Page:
As mentioned in a recent twitter post I made while it was fresh in my mind, I devised a neat take on combat initiative that might not be a terrible idea.


Breaking it down into the steps

  1. Roll some amount of dice and add a bonus of some description. This result should be a large number that would get a regular hero through a regular combat with maybe 20% initiative left to spare.
  2. Whomever has the highest total goes next. This remains a rule throughout the combat, so if someone still has the highest total after performing an action, they keep taking actions until this is no longer true.
  3. Perform an action by spending some number of initiative points. If this or any other adjustment reduces a character’s total below 0, then that character becomes exhausted via an appropriate mechanic.
  4. Once everyone reaches 0, re-roll initiative, divide the result by 1 + the character’s current fatigue, and add that to everyone’s totals. Keep doing this until the combat is resolved, or everyone passes out.


A duel between two fighters, each rolls 5d6, one adds 3 to the total, and the other adds 7. Results are 23 and 24.

Fighter B, with a total of 24 goes first, and draws their weapon for 2, dropping their total to 22. Because this drops them below their opponent, their turn ends.

Fighter A creates a small amount of distance between them for 1 point, then since their total still isn’t below their opponents, they also draw their weapon for 2. Their total now being 20, their turn ends.

Fighter B now needs to close the distance between them, and since they didn’t start in melee, this requires 3 points of move. They happen to be dumb, so spend those points to close, dropping their total to 19, and ending their turn before they can attack.

Fighter A is now in melee with B without needing to move, so performs an attack for 4. Fighter B has an option to dodge as a reaction, so spends 3 initiative to do so resulting in Fighter A having 16 initiative, and Fighter B also having 16. Since Fighter A’s initiative still isn’t lower than Bs, they take the opportunity to attack again for 4, dropping their total to 12 and ending their turn.

Fighter B could have continued to attempt dodging until their opponent dropped under their initiative and provided them an opening, but instead let the attack through so they could spend 1 point to create distance, 2 points to drink a potion, and then ready a counterattack for 4 points, leaving their total at 9 and ending their turn, but since they pre-spent the initiative on the counter, it’s easier to pull-off should it be triggered.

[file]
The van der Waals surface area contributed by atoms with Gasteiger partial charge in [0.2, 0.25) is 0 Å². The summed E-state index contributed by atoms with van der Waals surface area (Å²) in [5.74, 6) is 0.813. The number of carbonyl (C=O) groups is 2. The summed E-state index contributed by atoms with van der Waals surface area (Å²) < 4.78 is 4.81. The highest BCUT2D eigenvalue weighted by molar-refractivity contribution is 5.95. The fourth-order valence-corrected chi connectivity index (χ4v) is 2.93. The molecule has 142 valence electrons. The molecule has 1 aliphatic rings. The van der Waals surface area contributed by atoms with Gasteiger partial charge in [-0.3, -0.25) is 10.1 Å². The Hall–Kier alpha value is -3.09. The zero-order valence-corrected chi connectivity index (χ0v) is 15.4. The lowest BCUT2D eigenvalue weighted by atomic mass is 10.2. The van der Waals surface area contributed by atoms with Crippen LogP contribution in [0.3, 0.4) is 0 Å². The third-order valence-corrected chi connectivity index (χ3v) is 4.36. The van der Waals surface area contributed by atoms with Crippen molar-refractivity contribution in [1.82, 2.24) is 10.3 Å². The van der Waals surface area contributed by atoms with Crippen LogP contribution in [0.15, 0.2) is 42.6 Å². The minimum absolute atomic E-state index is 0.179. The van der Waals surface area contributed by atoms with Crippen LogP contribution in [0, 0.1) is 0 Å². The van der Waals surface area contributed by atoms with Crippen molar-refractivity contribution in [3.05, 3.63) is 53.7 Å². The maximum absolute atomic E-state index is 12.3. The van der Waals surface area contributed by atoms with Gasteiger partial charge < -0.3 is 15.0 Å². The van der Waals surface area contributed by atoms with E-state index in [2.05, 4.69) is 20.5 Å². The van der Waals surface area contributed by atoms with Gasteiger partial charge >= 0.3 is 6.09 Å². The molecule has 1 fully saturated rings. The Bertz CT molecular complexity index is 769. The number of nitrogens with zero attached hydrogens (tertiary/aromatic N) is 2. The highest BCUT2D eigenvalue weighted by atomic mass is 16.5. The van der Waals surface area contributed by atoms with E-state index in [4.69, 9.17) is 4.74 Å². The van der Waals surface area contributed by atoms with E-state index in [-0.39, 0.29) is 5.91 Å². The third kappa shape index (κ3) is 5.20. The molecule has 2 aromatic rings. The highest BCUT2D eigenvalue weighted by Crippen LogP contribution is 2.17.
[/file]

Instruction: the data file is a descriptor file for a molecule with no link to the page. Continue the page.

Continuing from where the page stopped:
Fighter A fails their perception check to notice the prepared counter, and spends 1 movement to close, and 4 to attack. This triggers B’s counter, and not only thwarts the attack, but responds in kind. Fighter A’s total is now 7 so their turn ends.

Fighter B is pretty happy with this turn of events, and immediately readies another counter for 4, dropping to 5 and ending their turn.

Fighter A isn’t a muppet, so realises that they’re going to have the same trick played on them. They kick sand at their opponent for 2, and ready an attack for if their opponent retreats for 4, ending their turn with 1.

Fighter B, thinking that the readied action is a counter, decides to create distance in order to ready a ranged weapon. They spend 1 point to retreat, but trigger Fighter A’s attack in the process. Their total is still higher, so they take the opportunity to retreat for another 1, ready a throwing knife for 2, and throw it for 4. Their turn ends with their total at -3, meaning they gain a level of exhaustion.

Fighter A realises that they’ve only got one good action left in them, but since their opponent is already exhausted, they throw their weapon at them for 4, dropping them to -3 and giving them a point of exhaustion. While their total is still not below their opponents, initiative is re-rolled, divided by 2, and added to both totals. This results in Figher A having a new total of -3 + ( 21 / 2 (round down) ) = 7, and Fighter B with -3 + ( 26 / 2 (round down) ) = 10. Fighter A’s initiative is now lower, so their turn ends.

Fighter B takes the opportunity to ready (2) and throw (4) another knife, dropping their total to 4, but thankfully they managed to wound their opponent enough to end the fight before things got worse.


It’s certainly not a perfect plan, and just by writing this, I’ve managed to poke a few holes in how it could be exploited, but if the right balancing mechanics were introduced, it could work quite well.


Some articles that inspired me: